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5 Epic Texas Road Trip Destinations to Beat the Crowds

Besides boasting the second largest population in the country, Texas is also the second largest state. However, at nearly 260,000 square miles, there isn’t a ton of outdoor access in the Lone Star State. In fact, less than 5% of Texas is public land, putting the state’s outdoor recreation level on par with Ohio and Illinois.

However, there are some epic Texas road trip destinations that can help you get outside big cities like Houston, Dallas, and San Antonio and into the Texas wilderness.

5. Big Bend Ranch State Park

best outdoor destinations for Texas road trips
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Big Bend National Park is easily the most popular outdoor destination for Texans. The massive park combines deserts, mountains, and the Rio Grande. Its size almost makes up for the state’s lack of outdoor spaces. However, campgrounds fill up quickly, so you should head northwest to Big Bend Ranch State Park. The park is also massive and has nearly 240 miles of hiking trails. Visitors will find much smaller crowds but still some of the best views in the state’s far west corner.

4. Guadalupe Mountains National Park

driving to guadalupe mountains
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If you have your heart set on being in a national park, don’t miss Guadalupe Mountains National Park. The park sits on the border of New Mexico, not far from Carlsbad Caverns or White Sands National Parks. The park includes the highest peak in Texas and plenty of fun alpine desert hikes. Regarding crowds, Guadalupe is one of the least visited national parks in the entire NPS system.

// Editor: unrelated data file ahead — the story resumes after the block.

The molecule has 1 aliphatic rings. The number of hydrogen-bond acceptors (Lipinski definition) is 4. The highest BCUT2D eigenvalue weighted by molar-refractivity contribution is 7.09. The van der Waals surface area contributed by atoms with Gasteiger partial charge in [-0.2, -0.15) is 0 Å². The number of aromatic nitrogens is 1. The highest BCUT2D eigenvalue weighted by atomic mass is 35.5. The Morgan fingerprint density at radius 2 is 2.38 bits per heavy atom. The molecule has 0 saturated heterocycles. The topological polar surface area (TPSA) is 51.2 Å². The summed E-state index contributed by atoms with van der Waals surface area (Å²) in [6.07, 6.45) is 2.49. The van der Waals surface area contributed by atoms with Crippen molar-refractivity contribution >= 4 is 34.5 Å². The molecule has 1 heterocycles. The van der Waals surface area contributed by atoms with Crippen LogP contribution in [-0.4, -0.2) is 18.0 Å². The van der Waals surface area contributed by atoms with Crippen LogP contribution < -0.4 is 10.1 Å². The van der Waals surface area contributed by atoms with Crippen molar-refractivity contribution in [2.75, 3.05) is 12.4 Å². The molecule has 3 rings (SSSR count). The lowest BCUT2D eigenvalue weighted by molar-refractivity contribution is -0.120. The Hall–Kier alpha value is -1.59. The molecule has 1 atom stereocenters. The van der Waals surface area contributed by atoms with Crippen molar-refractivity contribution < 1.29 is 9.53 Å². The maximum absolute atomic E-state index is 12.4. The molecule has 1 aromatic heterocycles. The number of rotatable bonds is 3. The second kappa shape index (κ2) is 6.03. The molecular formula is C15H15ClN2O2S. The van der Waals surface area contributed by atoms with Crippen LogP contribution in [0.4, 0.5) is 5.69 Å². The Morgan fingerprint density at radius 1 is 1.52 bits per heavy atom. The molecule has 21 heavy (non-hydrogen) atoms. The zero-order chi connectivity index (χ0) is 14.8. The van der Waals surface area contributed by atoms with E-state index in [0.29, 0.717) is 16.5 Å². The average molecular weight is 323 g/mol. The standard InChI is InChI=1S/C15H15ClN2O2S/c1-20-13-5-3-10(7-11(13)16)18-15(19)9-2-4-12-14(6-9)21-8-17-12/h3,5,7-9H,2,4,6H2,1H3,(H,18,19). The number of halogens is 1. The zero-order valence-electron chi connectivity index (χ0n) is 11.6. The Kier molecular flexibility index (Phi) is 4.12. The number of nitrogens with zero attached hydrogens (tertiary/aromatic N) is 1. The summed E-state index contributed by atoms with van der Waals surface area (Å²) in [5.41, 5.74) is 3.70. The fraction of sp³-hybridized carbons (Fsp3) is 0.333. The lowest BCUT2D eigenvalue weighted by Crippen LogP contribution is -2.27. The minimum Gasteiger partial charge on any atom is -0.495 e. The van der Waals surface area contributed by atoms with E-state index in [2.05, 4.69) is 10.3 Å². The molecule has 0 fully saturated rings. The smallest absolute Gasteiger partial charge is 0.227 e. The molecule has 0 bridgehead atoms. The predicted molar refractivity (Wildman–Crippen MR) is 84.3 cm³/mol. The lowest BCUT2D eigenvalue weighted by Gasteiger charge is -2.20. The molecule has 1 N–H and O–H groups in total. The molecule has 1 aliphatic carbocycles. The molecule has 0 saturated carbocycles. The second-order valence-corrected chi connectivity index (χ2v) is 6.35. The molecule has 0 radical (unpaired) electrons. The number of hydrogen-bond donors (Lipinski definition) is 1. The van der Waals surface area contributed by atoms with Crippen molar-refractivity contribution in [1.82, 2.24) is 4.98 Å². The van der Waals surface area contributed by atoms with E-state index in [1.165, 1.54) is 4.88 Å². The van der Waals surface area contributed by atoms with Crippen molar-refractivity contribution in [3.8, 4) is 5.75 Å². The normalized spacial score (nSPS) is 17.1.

3. Franklin Mountains State Park

driving to el paso
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As Big Bend and Guadalupe show, Texas has mountains. Franklin Mountains State Park is another prime example of that. This park sits entirely within the city limits of El Paso and is one of the largest urban parks in the nation. Visitors will find plenty of trails, rock climbing spots, and a unique range of animals like mule deer, ringtail cats, and mountain lions.

2. Palo Duro Canyon State Park

palo duro hikes
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The Texas Panhandle is a vast, flat land wedged between New Mexico and Oklahoma. It’s also a quick hop over to Colorado, and rocks get really interesting here. In fact, the area’s Palo Duro is the second-largest canyon in the United States. There’s also a towering rock formation called the Lighthouse. The structure resembles something you’re more likely to see in southern Utah. The distance from most Texas metro areas makes this destination a quiet escape.

1. Devils River State Natural Area

Devils River kayaking
(Source: Texas Parks & Wildlife)

On the opposite side of the state is the Devils River State Natural Area. A Texas road trip there will bring you to one of the state’s most “pristine” rivers. A natural spring feeds the Devils River and gives it flowing clear water. The far south location also brings together multiple ecosystems, including the Chihuahuan Desert that crosses the international border with Mexico. Visitors can enjoy the area by canoeing, fishing, and camping.

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